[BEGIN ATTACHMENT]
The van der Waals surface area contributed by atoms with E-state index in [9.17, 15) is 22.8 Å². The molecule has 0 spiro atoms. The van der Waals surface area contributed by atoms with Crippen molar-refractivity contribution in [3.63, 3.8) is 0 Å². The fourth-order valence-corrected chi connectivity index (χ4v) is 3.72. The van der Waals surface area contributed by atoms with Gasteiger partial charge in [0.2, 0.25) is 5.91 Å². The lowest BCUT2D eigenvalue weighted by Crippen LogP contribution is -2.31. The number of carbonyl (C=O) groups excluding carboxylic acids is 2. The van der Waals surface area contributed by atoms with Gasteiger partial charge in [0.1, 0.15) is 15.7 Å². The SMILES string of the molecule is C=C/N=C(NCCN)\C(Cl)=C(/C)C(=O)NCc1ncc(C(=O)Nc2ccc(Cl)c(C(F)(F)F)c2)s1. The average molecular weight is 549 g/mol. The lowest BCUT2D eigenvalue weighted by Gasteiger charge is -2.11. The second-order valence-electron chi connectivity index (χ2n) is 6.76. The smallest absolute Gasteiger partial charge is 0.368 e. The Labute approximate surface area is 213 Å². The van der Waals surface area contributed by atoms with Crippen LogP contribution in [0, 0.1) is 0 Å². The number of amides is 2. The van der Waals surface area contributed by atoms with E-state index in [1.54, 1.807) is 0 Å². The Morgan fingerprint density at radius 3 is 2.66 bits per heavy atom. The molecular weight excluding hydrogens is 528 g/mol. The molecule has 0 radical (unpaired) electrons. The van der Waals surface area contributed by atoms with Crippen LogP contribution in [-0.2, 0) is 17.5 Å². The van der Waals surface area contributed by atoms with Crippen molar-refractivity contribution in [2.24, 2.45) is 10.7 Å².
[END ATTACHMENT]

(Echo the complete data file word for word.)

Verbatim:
The van der Waals surface area contributed by atoms with E-state index in [9.17, 15) is 22.8 Å². The molecule has 0 spiro atoms. The van der Waals surface area contributed by atoms with Crippen molar-refractivity contribution in [3.63, 3.8) is 0 Å². The fourth-order valence-corrected chi connectivity index (χ4v) is 3.72. The van der Waals surface area contributed by atoms with Gasteiger partial charge in [0.2, 0.25) is 5.91 Å². The lowest BCUT2D eigenvalue weighted by Crippen LogP contribution is -2.31. The number of carbonyl (C=O) groups excluding carboxylic acids is 2. The van der Waals surface area contributed by atoms with Gasteiger partial charge in [0.1, 0.15) is 15.7 Å². The SMILES string of the molecule is C=C/N=C(NCCN)\C(Cl)=C(/C)C(=O)NCc1ncc(C(=O)Nc2ccc(Cl)c(C(F)(F)F)c2)s1. The average molecular weight is 549 g/mol. The lowest BCUT2D eigenvalue weighted by Gasteiger charge is -2.11. The second-order valence-electron chi connectivity index (χ2n) is 6.76. The smallest absolute Gasteiger partial charge is 0.368 e. The Labute approximate surface area is 213 Å². The van der Waals surface area contributed by atoms with Crippen LogP contribution in [0, 0.1) is 0 Å². The number of amides is 2. The van der Waals surface area contributed by atoms with E-state index in [1.54, 1.807) is 0 Å². The Morgan fingerprint density at radius 3 is 2.66 bits per heavy atom. The molecular weight excluding hydrogens is 528 g/mol. The molecule has 0 radical (unpaired) electrons. The van der Waals surface area contributed by atoms with Crippen LogP contribution in [-0.2, 0) is 17.5 Å². The van der Waals surface area contributed by atoms with Crippen molar-refractivity contribution in [2.24, 2.45) is 10.7 Å².